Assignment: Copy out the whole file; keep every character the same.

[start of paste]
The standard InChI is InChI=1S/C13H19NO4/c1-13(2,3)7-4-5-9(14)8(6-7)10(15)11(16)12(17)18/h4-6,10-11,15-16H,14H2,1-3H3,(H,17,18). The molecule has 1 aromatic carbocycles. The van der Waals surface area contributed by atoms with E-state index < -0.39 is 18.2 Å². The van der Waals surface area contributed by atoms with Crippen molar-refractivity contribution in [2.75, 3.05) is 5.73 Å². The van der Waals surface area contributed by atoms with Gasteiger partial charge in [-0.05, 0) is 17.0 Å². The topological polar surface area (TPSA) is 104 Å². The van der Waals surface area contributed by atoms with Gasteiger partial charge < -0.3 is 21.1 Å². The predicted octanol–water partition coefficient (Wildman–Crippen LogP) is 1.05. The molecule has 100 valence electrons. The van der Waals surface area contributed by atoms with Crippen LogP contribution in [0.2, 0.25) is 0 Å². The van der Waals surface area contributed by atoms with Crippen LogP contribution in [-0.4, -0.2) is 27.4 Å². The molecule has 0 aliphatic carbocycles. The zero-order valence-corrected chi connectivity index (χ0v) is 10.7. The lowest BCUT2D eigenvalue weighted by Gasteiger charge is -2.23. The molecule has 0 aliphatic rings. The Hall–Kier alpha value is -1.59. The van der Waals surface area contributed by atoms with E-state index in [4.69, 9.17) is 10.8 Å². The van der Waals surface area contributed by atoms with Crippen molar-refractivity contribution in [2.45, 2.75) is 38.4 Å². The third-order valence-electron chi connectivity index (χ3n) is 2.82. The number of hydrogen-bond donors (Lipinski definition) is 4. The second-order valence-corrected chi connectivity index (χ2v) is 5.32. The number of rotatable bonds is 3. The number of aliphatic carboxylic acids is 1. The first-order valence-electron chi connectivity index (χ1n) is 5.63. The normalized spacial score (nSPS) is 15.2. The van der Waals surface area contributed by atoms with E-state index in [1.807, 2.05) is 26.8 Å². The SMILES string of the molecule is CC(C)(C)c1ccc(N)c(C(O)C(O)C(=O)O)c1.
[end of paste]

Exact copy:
The standard InChI is InChI=1S/C13H19NO4/c1-13(2,3)7-4-5-9(14)8(6-7)10(15)11(16)12(17)18/h4-6,10-11,15-16H,14H2,1-3H3,(H,17,18). The molecule has 1 aromatic carbocycles. The van der Waals surface area contributed by atoms with E-state index < -0.39 is 18.2 Å². The van der Waals surface area contributed by atoms with Crippen molar-refractivity contribution in [2.75, 3.05) is 5.73 Å². The van der Waals surface area contributed by atoms with Gasteiger partial charge in [-0.05, 0) is 17.0 Å². The topological polar surface area (TPSA) is 104 Å². The van der Waals surface area contributed by atoms with Gasteiger partial charge < -0.3 is 21.1 Å². The predicted octanol–water partition coefficient (Wildman–Crippen LogP) is 1.05. The molecule has 100 valence electrons. The van der Waals surface area contributed by atoms with Crippen LogP contribution in [0.2, 0.25) is 0 Å². The van der Waals surface area contributed by atoms with Crippen LogP contribution in [-0.4, -0.2) is 27.4 Å². The molecule has 0 aliphatic carbocycles. The zero-order valence-corrected chi connectivity index (χ0v) is 10.7. The lowest BCUT2D eigenvalue weighted by Gasteiger charge is -2.23. The molecule has 0 aliphatic rings. The Hall–Kier alpha value is -1.59. The van der Waals surface area contributed by atoms with E-state index in [4.69, 9.17) is 10.8 Å². The van der Waals surface area contributed by atoms with Crippen molar-refractivity contribution in [2.45, 2.75) is 38.4 Å². The third-order valence-electron chi connectivity index (χ3n) is 2.82. The number of hydrogen-bond donors (Lipinski definition) is 4. The second-order valence-corrected chi connectivity index (χ2v) is 5.32. The number of rotatable bonds is 3. The number of aliphatic carboxylic acids is 1. The first-order valence-electron chi connectivity index (χ1n) is 5.63. The normalized spacial score (nSPS) is 15.2. The van der Waals surface area contributed by atoms with E-state index in [1.807, 2.05) is 26.8 Å². The SMILES string of the molecule is CC(C)(C)c1ccc(N)c(C(O)C(O)C(=O)O)c1.